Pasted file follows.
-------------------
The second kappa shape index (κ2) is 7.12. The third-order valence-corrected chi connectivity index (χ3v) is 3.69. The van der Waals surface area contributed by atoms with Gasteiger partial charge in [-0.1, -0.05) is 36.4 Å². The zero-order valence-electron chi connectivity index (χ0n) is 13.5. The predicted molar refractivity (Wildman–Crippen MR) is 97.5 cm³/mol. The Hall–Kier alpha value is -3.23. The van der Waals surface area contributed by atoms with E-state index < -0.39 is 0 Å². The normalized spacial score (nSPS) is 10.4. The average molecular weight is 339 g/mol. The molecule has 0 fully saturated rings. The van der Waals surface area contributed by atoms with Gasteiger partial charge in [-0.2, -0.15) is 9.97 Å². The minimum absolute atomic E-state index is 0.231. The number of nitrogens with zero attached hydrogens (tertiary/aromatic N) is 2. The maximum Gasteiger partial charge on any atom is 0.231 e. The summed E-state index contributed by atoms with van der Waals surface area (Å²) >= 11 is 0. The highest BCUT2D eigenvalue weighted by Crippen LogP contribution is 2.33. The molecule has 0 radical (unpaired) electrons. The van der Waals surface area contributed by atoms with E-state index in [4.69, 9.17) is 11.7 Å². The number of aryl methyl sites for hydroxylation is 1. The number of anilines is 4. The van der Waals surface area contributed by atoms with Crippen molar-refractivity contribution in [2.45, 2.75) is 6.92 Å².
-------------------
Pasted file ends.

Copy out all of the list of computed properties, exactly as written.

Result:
The second kappa shape index (κ2) is 7.12. The third-order valence-corrected chi connectivity index (χ3v) is 3.69. The van der Waals surface area contributed by atoms with Gasteiger partial charge in [-0.1, -0.05) is 36.4 Å². The zero-order valence-electron chi connectivity index (χ0n) is 13.5. The predicted molar refractivity (Wildman–Crippen MR) is 97.5 cm³/mol. The Hall–Kier alpha value is -3.23. The van der Waals surface area contributed by atoms with E-state index < -0.39 is 0 Å². The normalized spacial score (nSPS) is 10.4. The average molecular weight is 339 g/mol. The molecule has 0 fully saturated rings. The van der Waals surface area contributed by atoms with Gasteiger partial charge in [-0.2, -0.15) is 9.97 Å². The minimum absolute atomic E-state index is 0.231. The number of nitrogens with zero attached hydrogens (tertiary/aromatic N) is 2. The maximum Gasteiger partial charge on any atom is 0.231 e. The summed E-state index contributed by atoms with van der Waals surface area (Å²) >= 11 is 0. The highest BCUT2D eigenvalue weighted by Crippen LogP contribution is 2.33. The molecule has 0 radical (unpaired) electrons. The van der Waals surface area contributed by atoms with E-state index in [4.69, 9.17) is 11.7 Å². The number of aryl methyl sites for hydroxylation is 1. The number of anilines is 4. The van der Waals surface area contributed by atoms with Crippen molar-refractivity contribution in [2.45, 2.75) is 6.92 Å².